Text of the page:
The government is pursuing labor market reform

May 10

Hollande and his government are implementing changes in labor law without voting in the National Assembly under a special law that makes this possible. The reform can only be rejected if the government loses a vote of confidence in the National Assembly.

The militant separatist group FLNC in Corsica is ending its military struggle

May 3

Corsica’s national liberation front has been trying to achieve independence for Corsica since the 1970s with military means. From October 22, it now ends its armed struggle. The reason is that it wants Corsica’s new legislative assembly to work in peace.


France will build new submarines for Australia

April 29

The French shipbuilder DCNS makes a huge deal when the company is commissioned by Australia to build 12 new submarines. The contract is worth $ 50 billion. Prime Minister Valls announces that the deal is so important that he himself will oversee the project.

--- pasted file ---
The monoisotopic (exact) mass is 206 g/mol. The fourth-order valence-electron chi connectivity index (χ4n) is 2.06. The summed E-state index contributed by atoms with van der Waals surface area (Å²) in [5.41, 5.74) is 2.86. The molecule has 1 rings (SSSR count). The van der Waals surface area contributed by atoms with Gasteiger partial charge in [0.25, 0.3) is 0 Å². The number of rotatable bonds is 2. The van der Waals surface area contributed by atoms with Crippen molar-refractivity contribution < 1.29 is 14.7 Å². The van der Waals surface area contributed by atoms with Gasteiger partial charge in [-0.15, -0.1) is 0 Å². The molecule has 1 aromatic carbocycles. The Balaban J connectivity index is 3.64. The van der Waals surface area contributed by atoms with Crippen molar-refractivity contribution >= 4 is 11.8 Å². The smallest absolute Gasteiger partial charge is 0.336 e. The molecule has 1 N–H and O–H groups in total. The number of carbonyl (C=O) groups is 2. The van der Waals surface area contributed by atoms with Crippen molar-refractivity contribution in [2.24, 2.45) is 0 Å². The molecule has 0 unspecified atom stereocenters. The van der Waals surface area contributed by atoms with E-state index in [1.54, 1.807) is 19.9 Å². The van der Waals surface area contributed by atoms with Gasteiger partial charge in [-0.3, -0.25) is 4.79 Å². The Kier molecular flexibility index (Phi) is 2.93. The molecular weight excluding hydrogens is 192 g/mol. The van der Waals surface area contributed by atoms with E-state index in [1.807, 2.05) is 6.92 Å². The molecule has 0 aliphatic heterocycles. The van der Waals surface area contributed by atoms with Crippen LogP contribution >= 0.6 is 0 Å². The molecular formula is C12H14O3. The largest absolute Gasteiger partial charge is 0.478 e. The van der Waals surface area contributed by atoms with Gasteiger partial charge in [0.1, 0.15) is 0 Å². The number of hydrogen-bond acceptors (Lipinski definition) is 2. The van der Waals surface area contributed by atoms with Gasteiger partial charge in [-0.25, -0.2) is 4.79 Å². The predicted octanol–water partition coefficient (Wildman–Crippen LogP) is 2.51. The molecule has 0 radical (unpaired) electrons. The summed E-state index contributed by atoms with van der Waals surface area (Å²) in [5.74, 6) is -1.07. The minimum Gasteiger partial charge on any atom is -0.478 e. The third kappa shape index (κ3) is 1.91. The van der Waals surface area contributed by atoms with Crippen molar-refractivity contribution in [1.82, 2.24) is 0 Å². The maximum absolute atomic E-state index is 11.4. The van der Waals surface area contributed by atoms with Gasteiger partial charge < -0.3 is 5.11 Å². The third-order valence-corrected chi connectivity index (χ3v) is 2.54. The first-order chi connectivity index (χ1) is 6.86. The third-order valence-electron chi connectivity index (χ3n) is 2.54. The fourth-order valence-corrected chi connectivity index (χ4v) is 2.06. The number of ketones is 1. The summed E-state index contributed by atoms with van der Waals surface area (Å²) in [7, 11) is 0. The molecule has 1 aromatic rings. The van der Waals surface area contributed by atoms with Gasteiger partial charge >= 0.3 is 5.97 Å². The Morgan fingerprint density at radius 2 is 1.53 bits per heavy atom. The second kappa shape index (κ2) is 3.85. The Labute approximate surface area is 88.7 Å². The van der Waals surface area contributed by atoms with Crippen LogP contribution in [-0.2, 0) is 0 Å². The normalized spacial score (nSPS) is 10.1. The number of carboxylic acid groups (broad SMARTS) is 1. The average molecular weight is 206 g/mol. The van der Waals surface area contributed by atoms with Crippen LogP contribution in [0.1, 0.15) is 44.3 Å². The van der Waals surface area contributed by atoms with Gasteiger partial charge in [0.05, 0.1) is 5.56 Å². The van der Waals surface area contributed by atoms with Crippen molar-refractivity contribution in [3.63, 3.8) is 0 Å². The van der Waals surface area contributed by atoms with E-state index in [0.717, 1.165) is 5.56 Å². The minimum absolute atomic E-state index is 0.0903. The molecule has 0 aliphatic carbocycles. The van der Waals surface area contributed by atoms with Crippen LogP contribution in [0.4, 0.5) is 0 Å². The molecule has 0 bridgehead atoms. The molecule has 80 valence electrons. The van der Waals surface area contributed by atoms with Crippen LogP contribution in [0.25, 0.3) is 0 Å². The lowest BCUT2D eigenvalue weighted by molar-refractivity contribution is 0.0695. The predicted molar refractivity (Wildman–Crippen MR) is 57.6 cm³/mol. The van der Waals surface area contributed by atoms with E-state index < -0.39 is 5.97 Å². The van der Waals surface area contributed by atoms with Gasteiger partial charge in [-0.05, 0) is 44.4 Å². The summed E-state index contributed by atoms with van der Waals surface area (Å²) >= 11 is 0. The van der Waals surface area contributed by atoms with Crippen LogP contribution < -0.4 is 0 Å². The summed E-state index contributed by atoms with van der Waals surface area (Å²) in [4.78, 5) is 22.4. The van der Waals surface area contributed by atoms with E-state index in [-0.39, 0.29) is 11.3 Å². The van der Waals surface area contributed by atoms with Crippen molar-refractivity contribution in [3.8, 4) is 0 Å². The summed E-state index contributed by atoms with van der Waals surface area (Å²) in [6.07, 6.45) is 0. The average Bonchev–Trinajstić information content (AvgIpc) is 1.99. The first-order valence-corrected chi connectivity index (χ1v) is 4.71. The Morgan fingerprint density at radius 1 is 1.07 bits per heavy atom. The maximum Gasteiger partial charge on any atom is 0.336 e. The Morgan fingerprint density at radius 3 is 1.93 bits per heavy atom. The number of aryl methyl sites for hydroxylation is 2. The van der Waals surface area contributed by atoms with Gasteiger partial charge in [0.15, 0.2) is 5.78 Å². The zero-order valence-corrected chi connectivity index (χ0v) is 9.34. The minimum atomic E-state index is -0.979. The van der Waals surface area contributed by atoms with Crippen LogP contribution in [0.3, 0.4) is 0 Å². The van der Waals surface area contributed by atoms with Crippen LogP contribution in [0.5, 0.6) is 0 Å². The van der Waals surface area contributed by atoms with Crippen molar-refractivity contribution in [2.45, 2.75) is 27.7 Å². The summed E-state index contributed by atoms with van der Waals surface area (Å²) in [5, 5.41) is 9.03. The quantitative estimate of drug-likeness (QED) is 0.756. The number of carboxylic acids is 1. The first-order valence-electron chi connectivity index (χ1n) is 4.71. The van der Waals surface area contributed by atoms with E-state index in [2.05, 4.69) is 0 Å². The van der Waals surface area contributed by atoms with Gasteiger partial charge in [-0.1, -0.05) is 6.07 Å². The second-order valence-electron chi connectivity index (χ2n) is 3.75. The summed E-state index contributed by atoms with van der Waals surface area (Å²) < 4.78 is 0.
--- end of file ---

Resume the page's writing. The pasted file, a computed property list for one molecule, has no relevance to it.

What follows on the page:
About 20 police officers are injured in demonstrations

April 28

Tens of thousands of people are demonstrating in Paris, Marseille and several other major cities against the proposals to change labor laws. Hundreds of violent activists are arrested in connection with demonstrations following clashes with police.

Salah Abdeslam is being charged for involvement in the Paris attack.

April 27

He is charged with, for example, murder, weapons possession and conspiracy with a terrorist organization.

Protests about to degenerate

April 17

So-called Nuit Debout demonstrations (roughly “Up at Night”) which began as peaceful protests in March (see March 2016) against the government’s proposal to change labor market legislation are becoming more violent. At least 3,000 young protesters have occupied parts of downtown Paris (Place de la Republique) every night in protest of labor market reforms that are considered to threaten workers’ rights. The protesters consist of several different groups, but mainly well-educated middle class, who are united in criticism of the elite. Clashes between police and masked activists have become more common and 400 people have been arrested so far.

Weak support for Hollande

April 16